Cybersecurity is a hot topic for organizations across every industry, Although the financial sector invests greatly in safety and it ranks among the most advanced ones when it comes to IT security, with evolving cyber risks there is more to be done. Banks are among the most heavily targeted institutions worldwide and face a big variety of web security risks and data protection challenges thus they must be proactive in their handling of sensitive information and managing cybersecurity risks.
Evolving Cyber Threats
Due to the large amount of customer data they handle and their financial assets, banks are natural targets for both cybercriminals and malicious internal actors. In today’s constantly changing cyber environment, when exploitation activities are getting more sophisticated, more targeted and more serious, in the absence of an in-depth defense strategy, being breached is no longer a question of “if” but “when”.
Meeting Consumer Expectations
Consumers want the best of both — ease of use and increased protection of their data. As banks are trusted institutions for ensuring customers’ data protection and security, they have a responsibility to uphold and maintain their clients’ trust. To achieve this, banks have to invest not only in the right technology like machine learning, artificial intelligence or big data and solutions like firewalls or Data Loss Prevention (DLP), but should take a broad view and combine these with know-how and training their staff.
Also Read: Cybersecurity in Banking Industry – Are the Banks ready to beat any the threat
Complying with Privacy Regulations
For banks, with an increasing number of global, regional and local data protection regulations, failing to comply or having been breached can result not only in serious financial losses and fines, but it can damage the institution’s reputation and erode its customers’ confidence. As a result, banks should regard the protection of their sensitive data not as a compliance mandate, but as a responsibility vital for their success.
Data Privacy: Major Challenge in India
One of the major challenges that India is currently facing is related to data security and tackling privacy issues. Data breaches impacting banks continue to make headlines while the pace of digitization keeps picking up speed. Data protection is the major concern for banks, as the banks handle huge volumes of personally Identifiable Information (PII) and Personal Credit Card Information (PCI), as well as intellectual property (IP), there is a need for increased security awareness and proactive security.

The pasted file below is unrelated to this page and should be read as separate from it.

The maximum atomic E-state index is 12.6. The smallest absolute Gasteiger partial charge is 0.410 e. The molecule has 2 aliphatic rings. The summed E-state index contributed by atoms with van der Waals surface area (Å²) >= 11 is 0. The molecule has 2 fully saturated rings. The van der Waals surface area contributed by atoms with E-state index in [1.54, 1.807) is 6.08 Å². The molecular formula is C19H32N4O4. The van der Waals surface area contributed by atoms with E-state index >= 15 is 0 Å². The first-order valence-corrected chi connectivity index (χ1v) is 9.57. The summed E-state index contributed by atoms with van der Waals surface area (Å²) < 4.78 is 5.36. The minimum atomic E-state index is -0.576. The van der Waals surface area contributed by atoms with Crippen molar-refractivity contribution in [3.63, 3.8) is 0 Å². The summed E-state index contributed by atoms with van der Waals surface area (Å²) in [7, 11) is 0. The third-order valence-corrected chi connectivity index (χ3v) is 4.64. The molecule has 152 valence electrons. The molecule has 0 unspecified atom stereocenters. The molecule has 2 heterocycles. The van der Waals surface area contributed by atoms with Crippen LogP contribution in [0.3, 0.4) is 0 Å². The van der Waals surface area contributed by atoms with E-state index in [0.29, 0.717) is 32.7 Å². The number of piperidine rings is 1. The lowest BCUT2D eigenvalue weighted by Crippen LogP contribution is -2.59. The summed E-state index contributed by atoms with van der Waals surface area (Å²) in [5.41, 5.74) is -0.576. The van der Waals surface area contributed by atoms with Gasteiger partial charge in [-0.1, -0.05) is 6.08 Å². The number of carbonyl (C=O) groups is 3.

In the wake of a rising number in cyber-attacks, the Reserve Bank of India (RBI) has published not only a set of guidelines, but they have also started to conduct cyber-audits. The Cyber Security Framework in Banks circular published by the regulator in 2016, underlines the need to put in place a robust cybersecurity framework. This includes among others a board approved cybersecurity policy, a cyber crisis management plan, the protection of customer information and performing compliance assessments on a continuous basis. A data leak prevention strategy is also prescribed, which should include data in motion and data at rest, as well as data processed in endpoint devices.
The first draft of the Personal Data Protection Bill, submitted in July 2018 by Justice Srikrishna Committee, intends to change the way privacy is perceived and practiced within Indian businesses. In case of a data breach, institutions would face penalties similar to those under the EU’s GDPR.
Data protection and Loss Prevention solutions can help banks in several ways; not only in preventing internal and external threats but in complying with international regulations, like PCI DSS, GDPR and national ones like the RBI Circular. A comprehensive DLP solution is an essential tool in protecting sensitive company and customer information regardless of where the data resides, as well as in monitoring and preventing confidential data from leaving the internal environment of a bank.
Disclaimer: The author of the article is Filip Cotfas, the Channel Manager – SAARC, Japan, Northern Europe at CoSoSys. Opinion expressed by the author are his own.